Youth unemployment—a hot topic in the upcoming Nigerian elections
According to some Nigerians, President Muhammadu Buhari is to be blamed as earnings go down and joblessness grows in the country.
In his article, Why is youth unemployment so high and different across countries?, IZA World of Labor contributor Francesco Pastore says that: “Young people, in nearly every country, experience worse labor market outcomes than adults. However, there are striking differences across countries, with some performing much better than others. The reason behind the worldwide youth disadvantage can be traced back to their lower than average human capital."
On February 16, Mr Buhari will be running against former vice-president Atiku Abubakar whose campaign slogan “Let’s Get Nigeria Working Again” resonates with the part of the population which only a few years ago earned at least five times as much as they do today. Mr Buhari’s record on jobs is also one of his greatest vulnerabilities. According to the most recent data, since he took office in 2015, the unemployment rate has risen from 8.2% to 23.1%. When it comes to young people, 55.4% of those aged 15–35 are unemployed or underemployed.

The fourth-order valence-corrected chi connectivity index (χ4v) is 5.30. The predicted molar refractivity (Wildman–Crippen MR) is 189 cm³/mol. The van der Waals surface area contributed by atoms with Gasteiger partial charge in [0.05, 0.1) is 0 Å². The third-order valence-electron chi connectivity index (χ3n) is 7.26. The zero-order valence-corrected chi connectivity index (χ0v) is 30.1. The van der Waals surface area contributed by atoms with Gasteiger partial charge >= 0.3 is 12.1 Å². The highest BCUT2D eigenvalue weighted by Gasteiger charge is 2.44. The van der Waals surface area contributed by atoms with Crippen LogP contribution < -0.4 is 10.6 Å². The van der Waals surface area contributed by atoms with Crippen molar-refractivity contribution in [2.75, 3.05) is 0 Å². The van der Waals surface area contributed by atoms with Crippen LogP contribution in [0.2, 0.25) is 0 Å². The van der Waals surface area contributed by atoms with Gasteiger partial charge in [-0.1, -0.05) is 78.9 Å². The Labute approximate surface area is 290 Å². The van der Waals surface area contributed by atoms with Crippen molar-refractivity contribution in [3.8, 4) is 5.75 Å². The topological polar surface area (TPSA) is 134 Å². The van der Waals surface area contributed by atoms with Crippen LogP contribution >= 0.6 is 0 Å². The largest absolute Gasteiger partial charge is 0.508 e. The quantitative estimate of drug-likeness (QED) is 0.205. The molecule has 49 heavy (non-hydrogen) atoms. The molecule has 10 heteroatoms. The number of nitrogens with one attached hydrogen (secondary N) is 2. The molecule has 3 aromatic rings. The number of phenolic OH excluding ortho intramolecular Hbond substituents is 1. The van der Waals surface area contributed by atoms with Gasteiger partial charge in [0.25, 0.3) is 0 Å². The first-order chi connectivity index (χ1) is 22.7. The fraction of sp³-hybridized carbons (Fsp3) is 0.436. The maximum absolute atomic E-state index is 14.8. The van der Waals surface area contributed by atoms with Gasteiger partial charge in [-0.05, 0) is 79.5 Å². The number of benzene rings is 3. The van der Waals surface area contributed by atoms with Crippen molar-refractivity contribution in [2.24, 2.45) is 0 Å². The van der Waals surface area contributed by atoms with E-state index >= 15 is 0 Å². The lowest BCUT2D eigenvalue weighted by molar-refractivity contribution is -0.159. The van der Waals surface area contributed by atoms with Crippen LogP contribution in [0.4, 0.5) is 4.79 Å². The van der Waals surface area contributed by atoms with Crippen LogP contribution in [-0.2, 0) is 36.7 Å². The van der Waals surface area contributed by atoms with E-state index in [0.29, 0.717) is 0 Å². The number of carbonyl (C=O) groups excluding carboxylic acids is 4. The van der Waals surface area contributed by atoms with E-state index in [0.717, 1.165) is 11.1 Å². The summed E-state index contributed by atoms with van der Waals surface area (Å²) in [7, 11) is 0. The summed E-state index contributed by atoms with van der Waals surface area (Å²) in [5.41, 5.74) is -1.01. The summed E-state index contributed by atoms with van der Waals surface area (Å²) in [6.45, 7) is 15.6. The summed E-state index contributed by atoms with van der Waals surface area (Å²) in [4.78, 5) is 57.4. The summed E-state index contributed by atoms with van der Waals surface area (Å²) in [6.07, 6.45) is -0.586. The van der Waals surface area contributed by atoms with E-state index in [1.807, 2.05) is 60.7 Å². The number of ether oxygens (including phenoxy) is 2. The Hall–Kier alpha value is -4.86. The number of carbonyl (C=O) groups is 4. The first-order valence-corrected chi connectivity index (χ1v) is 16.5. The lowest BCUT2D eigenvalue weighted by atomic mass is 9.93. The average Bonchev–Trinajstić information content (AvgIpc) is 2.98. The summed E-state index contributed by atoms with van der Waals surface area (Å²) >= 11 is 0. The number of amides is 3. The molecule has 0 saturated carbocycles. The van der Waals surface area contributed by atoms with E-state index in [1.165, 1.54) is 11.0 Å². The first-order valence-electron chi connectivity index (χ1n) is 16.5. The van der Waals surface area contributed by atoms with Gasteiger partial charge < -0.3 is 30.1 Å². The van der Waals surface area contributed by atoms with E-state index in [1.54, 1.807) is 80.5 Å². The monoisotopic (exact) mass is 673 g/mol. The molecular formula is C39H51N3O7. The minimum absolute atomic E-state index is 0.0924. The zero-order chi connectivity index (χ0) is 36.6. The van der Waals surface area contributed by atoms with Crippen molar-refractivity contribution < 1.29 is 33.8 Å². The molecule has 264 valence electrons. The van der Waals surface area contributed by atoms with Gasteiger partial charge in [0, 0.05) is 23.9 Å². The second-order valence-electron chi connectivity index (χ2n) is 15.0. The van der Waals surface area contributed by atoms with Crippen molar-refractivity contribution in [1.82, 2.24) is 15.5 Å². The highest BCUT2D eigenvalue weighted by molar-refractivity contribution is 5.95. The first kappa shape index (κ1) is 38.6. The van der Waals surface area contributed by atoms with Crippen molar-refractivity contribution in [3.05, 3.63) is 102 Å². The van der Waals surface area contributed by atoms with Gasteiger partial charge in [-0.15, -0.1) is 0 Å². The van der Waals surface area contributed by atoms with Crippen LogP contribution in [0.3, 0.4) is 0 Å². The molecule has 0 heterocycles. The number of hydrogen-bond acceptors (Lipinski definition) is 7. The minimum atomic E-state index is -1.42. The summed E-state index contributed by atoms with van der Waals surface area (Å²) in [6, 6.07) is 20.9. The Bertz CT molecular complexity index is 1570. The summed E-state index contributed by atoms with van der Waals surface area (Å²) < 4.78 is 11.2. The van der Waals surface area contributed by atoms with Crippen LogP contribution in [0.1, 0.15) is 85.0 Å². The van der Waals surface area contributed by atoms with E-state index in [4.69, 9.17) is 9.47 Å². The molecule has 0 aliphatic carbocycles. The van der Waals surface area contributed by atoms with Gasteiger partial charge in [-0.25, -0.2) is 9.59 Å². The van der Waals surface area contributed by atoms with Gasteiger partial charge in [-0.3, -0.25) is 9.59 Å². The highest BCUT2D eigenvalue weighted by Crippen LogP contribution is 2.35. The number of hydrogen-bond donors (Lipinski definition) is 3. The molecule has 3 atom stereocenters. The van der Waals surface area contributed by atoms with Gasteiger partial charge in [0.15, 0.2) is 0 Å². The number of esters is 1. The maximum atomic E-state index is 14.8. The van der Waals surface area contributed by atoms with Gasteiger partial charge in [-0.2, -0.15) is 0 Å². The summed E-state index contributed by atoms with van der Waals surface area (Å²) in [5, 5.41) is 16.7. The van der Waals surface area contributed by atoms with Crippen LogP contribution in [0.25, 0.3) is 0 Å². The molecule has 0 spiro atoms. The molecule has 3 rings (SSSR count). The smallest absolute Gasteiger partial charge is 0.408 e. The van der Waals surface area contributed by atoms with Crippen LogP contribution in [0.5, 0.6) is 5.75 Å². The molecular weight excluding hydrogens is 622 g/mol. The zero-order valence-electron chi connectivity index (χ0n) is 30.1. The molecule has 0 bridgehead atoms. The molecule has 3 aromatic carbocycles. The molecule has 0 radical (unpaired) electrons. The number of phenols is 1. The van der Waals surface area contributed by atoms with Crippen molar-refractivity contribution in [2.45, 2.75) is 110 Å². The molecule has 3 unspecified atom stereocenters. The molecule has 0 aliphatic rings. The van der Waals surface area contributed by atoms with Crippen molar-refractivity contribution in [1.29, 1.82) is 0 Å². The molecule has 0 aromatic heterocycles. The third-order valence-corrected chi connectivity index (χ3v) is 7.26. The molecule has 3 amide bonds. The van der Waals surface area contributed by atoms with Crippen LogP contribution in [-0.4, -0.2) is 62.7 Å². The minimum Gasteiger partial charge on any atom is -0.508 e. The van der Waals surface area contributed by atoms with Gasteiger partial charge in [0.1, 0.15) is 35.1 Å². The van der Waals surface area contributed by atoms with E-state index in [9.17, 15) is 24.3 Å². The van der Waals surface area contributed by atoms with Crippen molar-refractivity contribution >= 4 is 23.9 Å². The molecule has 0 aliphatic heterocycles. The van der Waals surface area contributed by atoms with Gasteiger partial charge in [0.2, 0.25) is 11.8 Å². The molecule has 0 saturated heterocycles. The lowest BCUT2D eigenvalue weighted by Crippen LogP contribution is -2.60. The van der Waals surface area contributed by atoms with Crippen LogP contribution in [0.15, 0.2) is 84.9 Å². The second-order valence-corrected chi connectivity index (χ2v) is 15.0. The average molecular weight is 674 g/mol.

Promoting apprenticeship programs, vocational training, and entrepreneurship in an effort to reduce unemployment are a few of the tactics both Mr Buhari and Mr Abubakar have mentioned.
That being said, according to Nonso Obikli, director at the Turgot Centre for Economics and Policy Research, “the systematic problems behind unemployment” have not been tackled by either candidate.
Read more articles on youth unemployment and apprenticeships and training.